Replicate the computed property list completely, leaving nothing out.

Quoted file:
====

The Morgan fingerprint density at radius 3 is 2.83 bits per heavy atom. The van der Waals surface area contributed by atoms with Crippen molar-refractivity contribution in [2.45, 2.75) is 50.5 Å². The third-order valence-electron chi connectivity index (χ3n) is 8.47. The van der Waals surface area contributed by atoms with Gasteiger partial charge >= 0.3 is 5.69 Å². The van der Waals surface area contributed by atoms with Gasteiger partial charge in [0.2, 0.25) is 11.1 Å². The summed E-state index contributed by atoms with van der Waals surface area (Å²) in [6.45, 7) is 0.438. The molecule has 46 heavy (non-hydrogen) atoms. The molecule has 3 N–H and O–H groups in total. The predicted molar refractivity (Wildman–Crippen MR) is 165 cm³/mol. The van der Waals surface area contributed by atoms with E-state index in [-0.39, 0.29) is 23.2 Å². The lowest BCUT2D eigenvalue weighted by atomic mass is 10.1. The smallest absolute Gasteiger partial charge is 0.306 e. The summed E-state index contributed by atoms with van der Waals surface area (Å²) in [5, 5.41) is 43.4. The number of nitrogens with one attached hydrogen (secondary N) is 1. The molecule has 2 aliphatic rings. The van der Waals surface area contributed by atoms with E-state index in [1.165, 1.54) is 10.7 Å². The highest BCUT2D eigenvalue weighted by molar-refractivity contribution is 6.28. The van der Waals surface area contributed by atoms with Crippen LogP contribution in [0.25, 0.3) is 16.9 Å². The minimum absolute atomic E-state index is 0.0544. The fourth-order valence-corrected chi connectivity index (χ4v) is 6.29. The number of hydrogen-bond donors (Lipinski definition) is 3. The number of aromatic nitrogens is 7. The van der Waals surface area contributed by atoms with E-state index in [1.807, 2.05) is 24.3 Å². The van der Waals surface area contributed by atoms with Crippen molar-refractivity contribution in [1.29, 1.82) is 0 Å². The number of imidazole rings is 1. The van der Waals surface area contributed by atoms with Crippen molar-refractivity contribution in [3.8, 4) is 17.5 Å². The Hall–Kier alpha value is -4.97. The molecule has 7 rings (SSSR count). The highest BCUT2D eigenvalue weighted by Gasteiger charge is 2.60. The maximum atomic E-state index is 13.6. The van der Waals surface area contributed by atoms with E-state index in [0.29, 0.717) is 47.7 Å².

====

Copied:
The Morgan fingerprint density at radius 3 is 2.83 bits per heavy atom. The van der Waals surface area contributed by atoms with Crippen molar-refractivity contribution in [2.45, 2.75) is 50.5 Å². The third-order valence-electron chi connectivity index (χ3n) is 8.47. The van der Waals surface area contributed by atoms with Gasteiger partial charge >= 0.3 is 5.69 Å². The van der Waals surface area contributed by atoms with Gasteiger partial charge in [0.2, 0.25) is 11.1 Å². The summed E-state index contributed by atoms with van der Waals surface area (Å²) in [6.45, 7) is 0.438. The molecule has 46 heavy (non-hydrogen) atoms. The molecule has 3 N–H and O–H groups in total. The predicted molar refractivity (Wildman–Crippen MR) is 165 cm³/mol. The van der Waals surface area contributed by atoms with E-state index in [-0.39, 0.29) is 23.2 Å². The lowest BCUT2D eigenvalue weighted by atomic mass is 10.1. The smallest absolute Gasteiger partial charge is 0.306 e. The summed E-state index contributed by atoms with van der Waals surface area (Å²) in [5, 5.41) is 43.4. The number of nitrogens with one attached hydrogen (secondary N) is 1. The molecule has 2 aliphatic rings. The van der Waals surface area contributed by atoms with E-state index in [1.165, 1.54) is 10.7 Å². The highest BCUT2D eigenvalue weighted by molar-refractivity contribution is 6.28. The van der Waals surface area contributed by atoms with Crippen LogP contribution in [0.25, 0.3) is 16.9 Å². The minimum absolute atomic E-state index is 0.0544. The fourth-order valence-corrected chi connectivity index (χ4v) is 6.29. The number of hydrogen-bond donors (Lipinski definition) is 3. The number of aromatic nitrogens is 7. The van der Waals surface area contributed by atoms with E-state index in [1.807, 2.05) is 24.3 Å². The van der Waals surface area contributed by atoms with Crippen molar-refractivity contribution in [1.29, 1.82) is 0 Å². The number of imidazole rings is 1. The van der Waals surface area contributed by atoms with Crippen molar-refractivity contribution in [3.8, 4) is 17.5 Å². The Hall–Kier alpha value is -4.97. The molecule has 7 rings (SSSR count). The highest BCUT2D eigenvalue weighted by Gasteiger charge is 2.60. The maximum atomic E-state index is 13.6. The van der Waals surface area contributed by atoms with E-state index in [0.29, 0.717) is 47.7 Å².